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NCBiotech News

  • Winston-Salem-based Targacept has been awarded a $304,000 grant from The Michael J. Fox Foundation for Parkinson's Research, the foundation's second to help the firm in the last six months. This grant is to help Targacept develop Parkinson's detectors in nervous system cells -- drug biomarkers that could offer new ways for researchers to diagnose the disease earlier, track its progress and identify who might be appropriate subjects for clinical trials.
  • Wake Technical Community College will soon be better equipped to address the region's growing demand for skilled workers in the fields of science, technology, engineering, and mathematics (STEM). The National Science Foundation has given the institution a $555,680 grant to beef up training in science, technology, engineering, and mathematics (STEM).
  • North Carolina Biotechnology Center executives are among the state leaders hosting a group of some 40 scientists from Japan's revered Nagoya University this week.
  • Bio briefs with names making news
  • Cary-based Trana Discovery, a privately held firm which has been helped through its first decade of life with more than $280,000 in loans from the North Carolina Biotechnology Center, has started testing its new portable system for quickly identifying pathogens in doctors' offices and hospitals. Trana, a spin-out from North Carolina State University, said it believes its rapid diagnostic platform will identify infection-causing microorganisms, including bacteria and possibly even fungi, in less than one hour.
  • Bio briefs with names making news Rick Williams, chief business officer of The Hamner Institutes for Health Sciences, has been named a director of the Research Triangle Park-based nonprofit research organization. More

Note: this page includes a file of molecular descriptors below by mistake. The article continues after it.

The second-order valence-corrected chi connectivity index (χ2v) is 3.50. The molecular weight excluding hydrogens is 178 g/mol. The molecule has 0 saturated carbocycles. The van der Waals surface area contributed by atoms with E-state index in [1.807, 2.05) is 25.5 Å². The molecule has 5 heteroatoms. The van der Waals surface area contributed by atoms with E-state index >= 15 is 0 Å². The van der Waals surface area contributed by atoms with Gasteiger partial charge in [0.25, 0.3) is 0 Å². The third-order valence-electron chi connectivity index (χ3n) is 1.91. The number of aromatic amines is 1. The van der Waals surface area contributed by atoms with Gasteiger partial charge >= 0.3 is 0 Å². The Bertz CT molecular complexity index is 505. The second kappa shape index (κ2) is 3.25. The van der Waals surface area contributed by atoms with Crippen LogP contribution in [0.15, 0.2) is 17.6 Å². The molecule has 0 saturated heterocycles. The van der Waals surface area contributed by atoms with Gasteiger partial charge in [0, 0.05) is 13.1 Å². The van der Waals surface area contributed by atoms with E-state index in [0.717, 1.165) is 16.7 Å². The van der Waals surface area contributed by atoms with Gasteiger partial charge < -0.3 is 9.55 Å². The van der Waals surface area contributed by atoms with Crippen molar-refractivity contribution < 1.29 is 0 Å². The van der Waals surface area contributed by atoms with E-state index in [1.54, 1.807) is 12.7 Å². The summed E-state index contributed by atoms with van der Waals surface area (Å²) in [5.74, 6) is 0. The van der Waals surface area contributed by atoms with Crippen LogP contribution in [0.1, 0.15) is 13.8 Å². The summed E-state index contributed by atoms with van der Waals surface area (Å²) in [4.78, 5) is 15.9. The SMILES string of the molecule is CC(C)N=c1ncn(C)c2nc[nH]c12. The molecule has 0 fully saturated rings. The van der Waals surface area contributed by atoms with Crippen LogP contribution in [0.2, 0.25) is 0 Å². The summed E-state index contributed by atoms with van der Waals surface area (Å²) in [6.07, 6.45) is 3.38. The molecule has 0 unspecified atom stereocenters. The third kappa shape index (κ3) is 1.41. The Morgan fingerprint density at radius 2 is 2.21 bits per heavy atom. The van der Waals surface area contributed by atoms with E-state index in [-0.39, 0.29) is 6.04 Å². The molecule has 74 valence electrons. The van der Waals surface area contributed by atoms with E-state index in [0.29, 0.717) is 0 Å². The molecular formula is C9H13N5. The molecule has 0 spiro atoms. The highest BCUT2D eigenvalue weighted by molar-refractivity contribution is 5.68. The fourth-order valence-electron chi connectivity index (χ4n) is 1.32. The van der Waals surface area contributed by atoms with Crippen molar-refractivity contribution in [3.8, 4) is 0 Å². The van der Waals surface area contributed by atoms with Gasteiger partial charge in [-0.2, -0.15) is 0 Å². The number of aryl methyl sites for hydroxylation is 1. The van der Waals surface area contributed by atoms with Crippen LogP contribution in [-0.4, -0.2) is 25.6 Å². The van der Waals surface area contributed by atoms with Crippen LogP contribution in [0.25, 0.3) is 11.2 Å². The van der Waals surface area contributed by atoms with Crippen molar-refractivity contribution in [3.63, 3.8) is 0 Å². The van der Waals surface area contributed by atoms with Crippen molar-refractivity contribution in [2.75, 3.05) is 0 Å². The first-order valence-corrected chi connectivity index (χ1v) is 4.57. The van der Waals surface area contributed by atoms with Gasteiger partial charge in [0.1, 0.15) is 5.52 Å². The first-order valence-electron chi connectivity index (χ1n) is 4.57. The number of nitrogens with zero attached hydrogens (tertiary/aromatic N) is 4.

• The Hamner Institutes of Research Triangle Park has signed an agreement with the Oslo Cancer Cluster in Oslo, Norway, to streamline the search for new cancer therapies. The formal memorandum of understanding with one of the leading cancer clusters in Europe is to strengthen The Hamner's Global BioScience Gateway for Translational Research and Business Development, which began with partnerships in China.
  • Durham-based Inspire Pharmaceuticals has named Sepracor president and CEO Adrian Adams to succeed Christy Shaffer, Ph.D., as Inspire's new president and CEO. The transition, to become effective next Monday, also puts Adams on Inspire's board of directors. Massachusetts-based Sepracor has concurrently announced a $2.6 billion buy-out of Dainippon Sumitomo Pharma America, effective April 1.
  • Bio Briefs with names making news Jagnnathan "Jag" Sankar, Ph.D., Distinguished Professor of Mechanical Engineering at North Carolina A&T State University, has been named the recipient of the 2010 Oliver Max Gardner Award, the highest faculty honor in the UNC system. More
  • Burlington-based diagnostics and testing giant LabCorp is planning to bring nearly 350 more jobs to a new $4 million billing facility in Greensboro during the next three years. Gov. Bev Perdue said LabCorp will get a $275,000 grant from the One North Carolina Fund to support the project.
  • More than 1,200 people gathered at the Raleigh Convention Center to chart out of future of biotechnology jobs in North Carolina.